Have you ever been onto a social media site and been horrified by a story of animal abuse a fellow ‘outraged’ friend has shared?
Would you be outraged if you saw someone walk up to a dog in the park and for no necessary, apparent reason inflict pain or death on this dog? Why are we outraged? Do we believe that it is wrong to inflict ‘unnecessary’ suffering and death on animals? The answer for most is ‘Yes’.
But what does this mean? Whatever else it means, it must mean that it is wrong to inflict suffering or death on animals merely because we derive pleasure or amusement from doing so, or because it is convenient to do so, or because it is just plain habit. But the overwhelming portion of our animal use – just about all of it – cannot be justified by anything other than pleasure, amusement, convenience, or habit. It is for this very reason that many choose to become vegan.
This ethical reason is recognition that using animals for inessential human needs causes untold suffering and death. This is an ethical reason; in other words, a response to the question, ‘how should we consider the lives of others and the world around us in how we choose to live our lives?’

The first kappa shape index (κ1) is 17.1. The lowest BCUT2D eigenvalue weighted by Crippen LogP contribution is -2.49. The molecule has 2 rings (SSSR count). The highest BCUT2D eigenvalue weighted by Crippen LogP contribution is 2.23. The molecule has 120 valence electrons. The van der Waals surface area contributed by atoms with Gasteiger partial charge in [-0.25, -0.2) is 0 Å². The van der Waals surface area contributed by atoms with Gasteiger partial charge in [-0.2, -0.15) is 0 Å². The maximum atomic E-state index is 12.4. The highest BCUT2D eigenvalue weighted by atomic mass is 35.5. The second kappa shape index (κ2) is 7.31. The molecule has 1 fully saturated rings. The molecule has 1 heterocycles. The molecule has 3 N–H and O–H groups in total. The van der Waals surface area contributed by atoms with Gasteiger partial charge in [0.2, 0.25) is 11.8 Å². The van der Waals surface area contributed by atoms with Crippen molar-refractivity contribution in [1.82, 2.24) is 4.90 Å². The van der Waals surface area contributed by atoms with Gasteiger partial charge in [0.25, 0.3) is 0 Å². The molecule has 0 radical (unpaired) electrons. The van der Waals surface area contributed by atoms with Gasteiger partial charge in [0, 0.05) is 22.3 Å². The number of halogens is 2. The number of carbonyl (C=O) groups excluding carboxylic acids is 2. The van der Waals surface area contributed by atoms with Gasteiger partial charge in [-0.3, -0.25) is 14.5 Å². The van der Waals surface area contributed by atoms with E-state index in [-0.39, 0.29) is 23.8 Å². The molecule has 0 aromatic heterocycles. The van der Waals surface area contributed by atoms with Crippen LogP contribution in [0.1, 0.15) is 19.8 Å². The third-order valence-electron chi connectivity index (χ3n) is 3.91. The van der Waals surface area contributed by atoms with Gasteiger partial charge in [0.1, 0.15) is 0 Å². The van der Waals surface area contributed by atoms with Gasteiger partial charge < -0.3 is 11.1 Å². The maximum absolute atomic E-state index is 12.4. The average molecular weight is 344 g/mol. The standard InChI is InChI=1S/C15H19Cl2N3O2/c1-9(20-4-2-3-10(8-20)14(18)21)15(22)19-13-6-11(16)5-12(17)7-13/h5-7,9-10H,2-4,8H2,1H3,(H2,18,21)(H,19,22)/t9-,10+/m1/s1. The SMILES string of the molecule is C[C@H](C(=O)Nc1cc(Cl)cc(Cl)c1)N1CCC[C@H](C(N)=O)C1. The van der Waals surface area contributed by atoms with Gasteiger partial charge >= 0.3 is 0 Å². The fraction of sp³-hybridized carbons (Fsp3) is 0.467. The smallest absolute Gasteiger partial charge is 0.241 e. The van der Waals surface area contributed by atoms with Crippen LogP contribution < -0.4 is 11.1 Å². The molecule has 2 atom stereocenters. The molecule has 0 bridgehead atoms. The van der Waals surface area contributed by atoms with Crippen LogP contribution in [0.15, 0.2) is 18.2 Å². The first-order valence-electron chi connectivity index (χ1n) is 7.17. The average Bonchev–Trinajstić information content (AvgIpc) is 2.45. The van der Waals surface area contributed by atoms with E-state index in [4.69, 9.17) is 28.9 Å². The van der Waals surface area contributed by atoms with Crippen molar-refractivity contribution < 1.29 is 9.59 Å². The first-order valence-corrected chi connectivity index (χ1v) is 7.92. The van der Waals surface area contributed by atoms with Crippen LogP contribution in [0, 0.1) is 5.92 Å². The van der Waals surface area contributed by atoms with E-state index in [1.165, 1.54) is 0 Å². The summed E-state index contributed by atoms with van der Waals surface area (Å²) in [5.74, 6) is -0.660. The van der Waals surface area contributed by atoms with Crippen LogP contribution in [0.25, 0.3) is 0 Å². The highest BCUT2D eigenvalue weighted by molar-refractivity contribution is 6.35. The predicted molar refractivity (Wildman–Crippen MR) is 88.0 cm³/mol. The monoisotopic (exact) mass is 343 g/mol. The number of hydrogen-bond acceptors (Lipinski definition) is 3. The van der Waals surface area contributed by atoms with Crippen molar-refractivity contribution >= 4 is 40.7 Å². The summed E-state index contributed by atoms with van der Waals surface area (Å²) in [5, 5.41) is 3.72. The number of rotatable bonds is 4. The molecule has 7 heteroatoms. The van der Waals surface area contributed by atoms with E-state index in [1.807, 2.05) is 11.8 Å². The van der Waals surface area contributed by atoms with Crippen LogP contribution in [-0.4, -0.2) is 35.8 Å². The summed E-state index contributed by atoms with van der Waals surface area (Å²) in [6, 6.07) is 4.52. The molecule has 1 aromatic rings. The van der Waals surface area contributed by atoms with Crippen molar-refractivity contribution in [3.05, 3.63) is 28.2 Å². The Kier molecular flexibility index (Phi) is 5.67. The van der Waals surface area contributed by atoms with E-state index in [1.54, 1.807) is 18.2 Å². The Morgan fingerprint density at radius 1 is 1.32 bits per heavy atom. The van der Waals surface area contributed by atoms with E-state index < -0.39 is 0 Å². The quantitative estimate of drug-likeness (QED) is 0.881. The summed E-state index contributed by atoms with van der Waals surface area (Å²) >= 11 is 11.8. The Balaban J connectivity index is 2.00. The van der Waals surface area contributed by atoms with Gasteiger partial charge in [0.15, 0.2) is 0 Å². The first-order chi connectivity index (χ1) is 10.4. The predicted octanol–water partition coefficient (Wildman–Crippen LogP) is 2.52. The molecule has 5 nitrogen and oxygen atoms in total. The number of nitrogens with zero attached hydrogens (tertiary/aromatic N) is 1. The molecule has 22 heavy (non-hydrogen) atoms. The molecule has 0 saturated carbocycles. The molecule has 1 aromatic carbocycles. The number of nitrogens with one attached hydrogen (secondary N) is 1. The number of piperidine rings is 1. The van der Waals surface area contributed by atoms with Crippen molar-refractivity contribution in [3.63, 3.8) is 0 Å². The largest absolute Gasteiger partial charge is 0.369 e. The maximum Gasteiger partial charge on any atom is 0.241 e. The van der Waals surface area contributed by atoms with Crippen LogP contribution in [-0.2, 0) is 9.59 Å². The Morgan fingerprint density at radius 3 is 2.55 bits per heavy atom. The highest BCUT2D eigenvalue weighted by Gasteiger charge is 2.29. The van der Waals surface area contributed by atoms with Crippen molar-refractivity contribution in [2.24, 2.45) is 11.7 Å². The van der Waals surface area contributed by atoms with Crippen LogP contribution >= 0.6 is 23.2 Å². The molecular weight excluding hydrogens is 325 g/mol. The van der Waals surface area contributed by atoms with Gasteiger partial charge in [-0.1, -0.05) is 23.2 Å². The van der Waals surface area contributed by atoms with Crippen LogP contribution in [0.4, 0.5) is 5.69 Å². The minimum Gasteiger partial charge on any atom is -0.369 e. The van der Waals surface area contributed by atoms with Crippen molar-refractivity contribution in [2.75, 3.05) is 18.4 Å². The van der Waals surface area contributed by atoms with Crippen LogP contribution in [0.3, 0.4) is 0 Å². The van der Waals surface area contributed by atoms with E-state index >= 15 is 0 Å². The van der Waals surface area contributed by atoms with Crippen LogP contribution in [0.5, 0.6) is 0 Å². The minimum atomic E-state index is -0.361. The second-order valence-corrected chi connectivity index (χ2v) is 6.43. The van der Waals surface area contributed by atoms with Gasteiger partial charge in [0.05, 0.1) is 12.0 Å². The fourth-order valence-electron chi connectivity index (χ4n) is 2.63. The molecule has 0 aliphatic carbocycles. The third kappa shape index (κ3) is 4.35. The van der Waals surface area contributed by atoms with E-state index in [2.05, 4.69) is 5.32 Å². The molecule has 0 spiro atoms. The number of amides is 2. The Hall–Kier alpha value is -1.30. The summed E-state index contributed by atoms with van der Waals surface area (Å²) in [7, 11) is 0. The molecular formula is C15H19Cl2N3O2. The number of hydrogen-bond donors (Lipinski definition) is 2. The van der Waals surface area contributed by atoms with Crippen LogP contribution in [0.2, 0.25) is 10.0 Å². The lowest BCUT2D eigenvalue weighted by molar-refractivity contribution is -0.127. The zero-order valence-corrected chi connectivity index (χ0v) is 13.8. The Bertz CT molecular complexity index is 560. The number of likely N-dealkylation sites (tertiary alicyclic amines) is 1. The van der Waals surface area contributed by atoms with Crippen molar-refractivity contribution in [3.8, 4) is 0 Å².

Because our ethical perspective is a matter of how each of us feel we ‘ought’ to live and see the world, and not so much one of how we do live and see the world (a subject that constitutes a whole other part of philosophy), it is not something that we can ever ‘prove’. In other words, I can never take out some sort of measuring device, compare my ethics to your ethics and then conclude that mine are ‘bigger’ or ‘more’ than yours. But, just because ethics isn’t very scientific in itself doesn’t mean you can’t use very logical, scientific arguments and data to present your ethical perspective. It also doesn’t mean you’re non-scientific or insensible because you hold different values to the ‘norm’, or that everything is just relative and everyone’s ethics are worthy of equal consideration (few would argue, for example, that a child molester or somebody who puts kittens in microwaves have very endearing ethics!)